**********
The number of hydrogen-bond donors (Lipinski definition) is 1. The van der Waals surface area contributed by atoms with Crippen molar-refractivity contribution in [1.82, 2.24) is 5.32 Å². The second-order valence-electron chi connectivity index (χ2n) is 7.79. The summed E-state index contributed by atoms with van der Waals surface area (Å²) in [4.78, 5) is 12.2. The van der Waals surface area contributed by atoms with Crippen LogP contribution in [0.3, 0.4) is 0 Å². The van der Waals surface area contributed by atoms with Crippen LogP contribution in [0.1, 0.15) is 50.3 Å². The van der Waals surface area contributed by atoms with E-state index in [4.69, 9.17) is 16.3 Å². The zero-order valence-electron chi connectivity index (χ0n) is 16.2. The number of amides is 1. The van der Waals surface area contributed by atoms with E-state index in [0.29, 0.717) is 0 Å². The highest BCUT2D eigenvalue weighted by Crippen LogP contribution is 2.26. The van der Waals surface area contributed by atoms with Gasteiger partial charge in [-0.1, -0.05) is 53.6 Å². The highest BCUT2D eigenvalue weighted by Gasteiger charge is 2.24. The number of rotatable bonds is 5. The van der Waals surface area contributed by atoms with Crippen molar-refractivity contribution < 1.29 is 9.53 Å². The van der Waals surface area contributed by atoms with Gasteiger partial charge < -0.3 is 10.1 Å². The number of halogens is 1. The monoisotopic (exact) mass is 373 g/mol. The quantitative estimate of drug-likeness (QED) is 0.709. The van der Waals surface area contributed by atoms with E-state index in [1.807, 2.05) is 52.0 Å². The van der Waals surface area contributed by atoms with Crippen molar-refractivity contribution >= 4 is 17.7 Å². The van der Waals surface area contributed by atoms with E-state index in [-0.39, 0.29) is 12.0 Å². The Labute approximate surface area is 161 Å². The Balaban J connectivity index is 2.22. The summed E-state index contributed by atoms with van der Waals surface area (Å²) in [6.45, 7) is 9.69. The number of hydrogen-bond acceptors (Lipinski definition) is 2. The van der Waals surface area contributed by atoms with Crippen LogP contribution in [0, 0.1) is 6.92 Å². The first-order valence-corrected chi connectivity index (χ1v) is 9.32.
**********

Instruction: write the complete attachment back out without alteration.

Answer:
The number of hydrogen-bond donors (Lipinski definition) is 1. The van der Waals surface area contributed by atoms with Crippen molar-refractivity contribution in [1.82, 2.24) is 5.32 Å². The second-order valence-electron chi connectivity index (χ2n) is 7.79. The summed E-state index contributed by atoms with van der Waals surface area (Å²) in [4.78, 5) is 12.2. The van der Waals surface area contributed by atoms with Crippen LogP contribution in [0.3, 0.4) is 0 Å². The van der Waals surface area contributed by atoms with Crippen LogP contribution in [0.1, 0.15) is 50.3 Å². The van der Waals surface area contributed by atoms with E-state index in [4.69, 9.17) is 16.3 Å². The zero-order valence-electron chi connectivity index (χ0n) is 16.2. The number of amides is 1. The van der Waals surface area contributed by atoms with E-state index in [0.29, 0.717) is 0 Å². The highest BCUT2D eigenvalue weighted by Crippen LogP contribution is 2.26. The van der Waals surface area contributed by atoms with Gasteiger partial charge in [-0.1, -0.05) is 53.6 Å². The highest BCUT2D eigenvalue weighted by Gasteiger charge is 2.24. The number of rotatable bonds is 5. The van der Waals surface area contributed by atoms with Crippen molar-refractivity contribution < 1.29 is 9.53 Å². The van der Waals surface area contributed by atoms with Gasteiger partial charge < -0.3 is 10.1 Å². The number of halogens is 1. The monoisotopic (exact) mass is 373 g/mol. The quantitative estimate of drug-likeness (QED) is 0.709. The van der Waals surface area contributed by atoms with E-state index in [1.807, 2.05) is 52.0 Å². The van der Waals surface area contributed by atoms with Crippen molar-refractivity contribution >= 4 is 17.7 Å². The van der Waals surface area contributed by atoms with E-state index in [-0.39, 0.29) is 12.0 Å². The Labute approximate surface area is 161 Å². The Balaban J connectivity index is 2.22. The summed E-state index contributed by atoms with van der Waals surface area (Å²) in [6.45, 7) is 9.69. The number of hydrogen-bond acceptors (Lipinski definition) is 2. The van der Waals surface area contributed by atoms with Crippen LogP contribution in [0, 0.1) is 6.92 Å². The first-order valence-corrected chi connectivity index (χ1v) is 9.32.